Date of Award

6-2019

Degree Name

MS in Computer Science

Department

Computer Science

Advisor

Davide Falessi

Abstract

Daily fantasy sports (DFS) has grown in popularity with millions of participants throughout the world. However, studies have shown that most profits from DFS contests are won by only a small percentage of players. This thesis addresses the challenges faced by DFS participants by evaluating sources that provide player projections for NBA DFS contests and by developing machine learning models that produce competitive player projections.

External sources are evaluated by constructing daily lineups based on the projections offered and evaluating those lineups in the context of all potential lineups, as well as those submitted by participants in competitive FanDuel DFS tournaments. Lineups produced by the machine learning models are also evaluated in the same manner.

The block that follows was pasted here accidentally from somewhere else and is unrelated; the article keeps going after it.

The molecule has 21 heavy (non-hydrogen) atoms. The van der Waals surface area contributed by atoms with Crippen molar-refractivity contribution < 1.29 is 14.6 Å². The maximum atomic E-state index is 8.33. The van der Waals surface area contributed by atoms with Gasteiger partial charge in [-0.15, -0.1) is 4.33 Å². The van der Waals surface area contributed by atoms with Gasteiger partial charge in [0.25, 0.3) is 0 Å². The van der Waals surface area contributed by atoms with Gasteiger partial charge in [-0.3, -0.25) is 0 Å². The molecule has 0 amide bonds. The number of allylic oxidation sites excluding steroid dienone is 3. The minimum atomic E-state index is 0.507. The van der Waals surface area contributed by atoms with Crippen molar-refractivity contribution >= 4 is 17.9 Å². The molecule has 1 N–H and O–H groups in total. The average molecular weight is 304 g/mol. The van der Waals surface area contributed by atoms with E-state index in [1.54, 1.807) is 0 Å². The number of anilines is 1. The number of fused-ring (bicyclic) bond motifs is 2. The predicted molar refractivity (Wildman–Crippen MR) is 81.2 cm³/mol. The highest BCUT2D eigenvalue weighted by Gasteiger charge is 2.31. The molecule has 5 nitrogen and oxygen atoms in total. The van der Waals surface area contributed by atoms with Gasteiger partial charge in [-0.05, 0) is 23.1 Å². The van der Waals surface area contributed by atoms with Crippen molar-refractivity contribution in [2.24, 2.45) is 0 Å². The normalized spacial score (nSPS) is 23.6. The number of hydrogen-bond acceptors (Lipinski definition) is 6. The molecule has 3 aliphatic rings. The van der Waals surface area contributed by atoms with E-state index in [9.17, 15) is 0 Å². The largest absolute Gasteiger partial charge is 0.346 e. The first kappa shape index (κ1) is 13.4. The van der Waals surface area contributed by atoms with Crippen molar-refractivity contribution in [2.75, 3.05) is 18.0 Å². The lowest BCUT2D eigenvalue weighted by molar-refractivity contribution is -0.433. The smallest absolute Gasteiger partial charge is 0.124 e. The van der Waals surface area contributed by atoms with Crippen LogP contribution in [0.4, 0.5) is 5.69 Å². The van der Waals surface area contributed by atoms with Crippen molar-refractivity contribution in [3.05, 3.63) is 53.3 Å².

This work experiments with several machine learning techniques including automated machine learning and notes the top model developed was successful in 48% of all FanDuel NBA DFS tournaments and 51% of single-entry tournaments over a two-month period, surpassing the top external source evaluated by 9 percentage points and 10 percentage points, respectively.

Available for download on Monday, June 13, 2022

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